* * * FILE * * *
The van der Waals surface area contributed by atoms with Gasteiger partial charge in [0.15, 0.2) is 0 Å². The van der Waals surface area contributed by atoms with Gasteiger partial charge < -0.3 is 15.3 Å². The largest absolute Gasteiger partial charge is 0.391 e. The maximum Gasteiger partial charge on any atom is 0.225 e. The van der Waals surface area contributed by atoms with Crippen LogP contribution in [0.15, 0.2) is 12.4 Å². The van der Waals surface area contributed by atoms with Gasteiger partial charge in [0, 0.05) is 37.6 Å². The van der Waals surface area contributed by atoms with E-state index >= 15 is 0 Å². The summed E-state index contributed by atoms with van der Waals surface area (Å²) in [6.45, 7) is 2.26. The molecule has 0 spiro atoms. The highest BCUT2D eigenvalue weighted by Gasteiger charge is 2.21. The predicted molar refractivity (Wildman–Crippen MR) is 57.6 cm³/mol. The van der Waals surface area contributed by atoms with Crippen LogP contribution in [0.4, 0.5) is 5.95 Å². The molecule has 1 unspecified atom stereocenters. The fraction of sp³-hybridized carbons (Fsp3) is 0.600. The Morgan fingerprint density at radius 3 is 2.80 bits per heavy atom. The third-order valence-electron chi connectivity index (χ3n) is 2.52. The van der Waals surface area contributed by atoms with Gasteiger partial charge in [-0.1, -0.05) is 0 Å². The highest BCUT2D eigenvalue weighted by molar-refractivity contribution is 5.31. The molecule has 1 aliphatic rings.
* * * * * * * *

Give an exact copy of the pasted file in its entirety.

The van der Waals surface area contributed by atoms with Gasteiger partial charge in [0.15, 0.2) is 0 Å². The van der Waals surface area contributed by atoms with Gasteiger partial charge < -0.3 is 15.3 Å². The largest absolute Gasteiger partial charge is 0.391 e. The maximum Gasteiger partial charge on any atom is 0.225 e. The van der Waals surface area contributed by atoms with Crippen LogP contribution in [0.15, 0.2) is 12.4 Å². The van der Waals surface area contributed by atoms with Gasteiger partial charge in [0, 0.05) is 37.6 Å². The van der Waals surface area contributed by atoms with E-state index >= 15 is 0 Å². The summed E-state index contributed by atoms with van der Waals surface area (Å²) in [6.45, 7) is 2.26. The molecule has 0 spiro atoms. The highest BCUT2D eigenvalue weighted by Gasteiger charge is 2.21. The predicted molar refractivity (Wildman–Crippen MR) is 57.6 cm³/mol. The van der Waals surface area contributed by atoms with Crippen LogP contribution in [0.4, 0.5) is 5.95 Å². The molecule has 1 unspecified atom stereocenters. The fraction of sp³-hybridized carbons (Fsp3) is 0.600. The Morgan fingerprint density at radius 3 is 2.80 bits per heavy atom. The third-order valence-electron chi connectivity index (χ3n) is 2.52. The van der Waals surface area contributed by atoms with Gasteiger partial charge in [-0.1, -0.05) is 0 Å². The highest BCUT2D eigenvalue weighted by molar-refractivity contribution is 5.31. The molecule has 1 aliphatic rings.